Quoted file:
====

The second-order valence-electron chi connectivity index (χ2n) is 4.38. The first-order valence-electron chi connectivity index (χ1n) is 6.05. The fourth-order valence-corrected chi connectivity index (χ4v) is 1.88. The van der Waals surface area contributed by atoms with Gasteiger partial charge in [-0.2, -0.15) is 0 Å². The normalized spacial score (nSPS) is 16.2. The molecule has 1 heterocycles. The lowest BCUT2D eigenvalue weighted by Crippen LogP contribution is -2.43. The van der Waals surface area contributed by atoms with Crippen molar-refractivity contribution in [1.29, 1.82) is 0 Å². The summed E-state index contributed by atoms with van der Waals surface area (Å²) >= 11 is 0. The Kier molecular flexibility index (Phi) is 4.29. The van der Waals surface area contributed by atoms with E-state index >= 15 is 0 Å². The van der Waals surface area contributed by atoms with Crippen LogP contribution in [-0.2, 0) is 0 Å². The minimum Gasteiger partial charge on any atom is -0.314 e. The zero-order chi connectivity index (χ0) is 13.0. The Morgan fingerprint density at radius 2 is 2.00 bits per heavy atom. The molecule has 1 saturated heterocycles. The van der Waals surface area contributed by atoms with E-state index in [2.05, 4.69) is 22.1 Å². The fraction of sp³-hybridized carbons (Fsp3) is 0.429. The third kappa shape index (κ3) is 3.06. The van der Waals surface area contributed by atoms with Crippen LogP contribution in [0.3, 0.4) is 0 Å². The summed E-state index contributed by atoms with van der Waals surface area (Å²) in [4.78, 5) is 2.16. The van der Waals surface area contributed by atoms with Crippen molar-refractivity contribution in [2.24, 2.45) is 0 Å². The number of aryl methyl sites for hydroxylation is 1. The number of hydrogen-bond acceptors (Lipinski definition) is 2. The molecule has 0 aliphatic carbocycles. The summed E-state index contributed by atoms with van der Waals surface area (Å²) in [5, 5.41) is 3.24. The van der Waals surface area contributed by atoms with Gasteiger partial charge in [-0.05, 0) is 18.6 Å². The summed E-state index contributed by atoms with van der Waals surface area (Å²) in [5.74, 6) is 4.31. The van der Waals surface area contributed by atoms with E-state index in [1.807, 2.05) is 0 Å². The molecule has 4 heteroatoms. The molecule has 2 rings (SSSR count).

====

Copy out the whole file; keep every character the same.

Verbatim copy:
The second-order valence-electron chi connectivity index (χ2n) is 4.38. The first-order valence-electron chi connectivity index (χ1n) is 6.05. The fourth-order valence-corrected chi connectivity index (χ4v) is 1.88. The van der Waals surface area contributed by atoms with Gasteiger partial charge in [-0.2, -0.15) is 0 Å². The normalized spacial score (nSPS) is 16.2. The molecule has 1 heterocycles. The lowest BCUT2D eigenvalue weighted by Crippen LogP contribution is -2.43. The van der Waals surface area contributed by atoms with Crippen molar-refractivity contribution in [1.29, 1.82) is 0 Å². The summed E-state index contributed by atoms with van der Waals surface area (Å²) >= 11 is 0. The Kier molecular flexibility index (Phi) is 4.29. The van der Waals surface area contributed by atoms with E-state index >= 15 is 0 Å². The van der Waals surface area contributed by atoms with Crippen LogP contribution in [-0.2, 0) is 0 Å². The minimum Gasteiger partial charge on any atom is -0.314 e. The zero-order chi connectivity index (χ0) is 13.0. The Morgan fingerprint density at radius 2 is 2.00 bits per heavy atom. The molecule has 1 saturated heterocycles. The van der Waals surface area contributed by atoms with E-state index in [2.05, 4.69) is 22.1 Å². The fraction of sp³-hybridized carbons (Fsp3) is 0.429. The third kappa shape index (κ3) is 3.06. The van der Waals surface area contributed by atoms with Crippen LogP contribution in [0.3, 0.4) is 0 Å². The summed E-state index contributed by atoms with van der Waals surface area (Å²) in [4.78, 5) is 2.16. The van der Waals surface area contributed by atoms with Crippen molar-refractivity contribution in [2.24, 2.45) is 0 Å². The number of aryl methyl sites for hydroxylation is 1. The number of hydrogen-bond acceptors (Lipinski definition) is 2. The molecule has 0 aliphatic carbocycles. The summed E-state index contributed by atoms with van der Waals surface area (Å²) in [5, 5.41) is 3.24. The van der Waals surface area contributed by atoms with Gasteiger partial charge in [-0.05, 0) is 18.6 Å². The summed E-state index contributed by atoms with van der Waals surface area (Å²) in [5.74, 6) is 4.31. The van der Waals surface area contributed by atoms with E-state index in [1.807, 2.05) is 0 Å². The molecule has 4 heteroatoms. The molecule has 2 rings (SSSR count).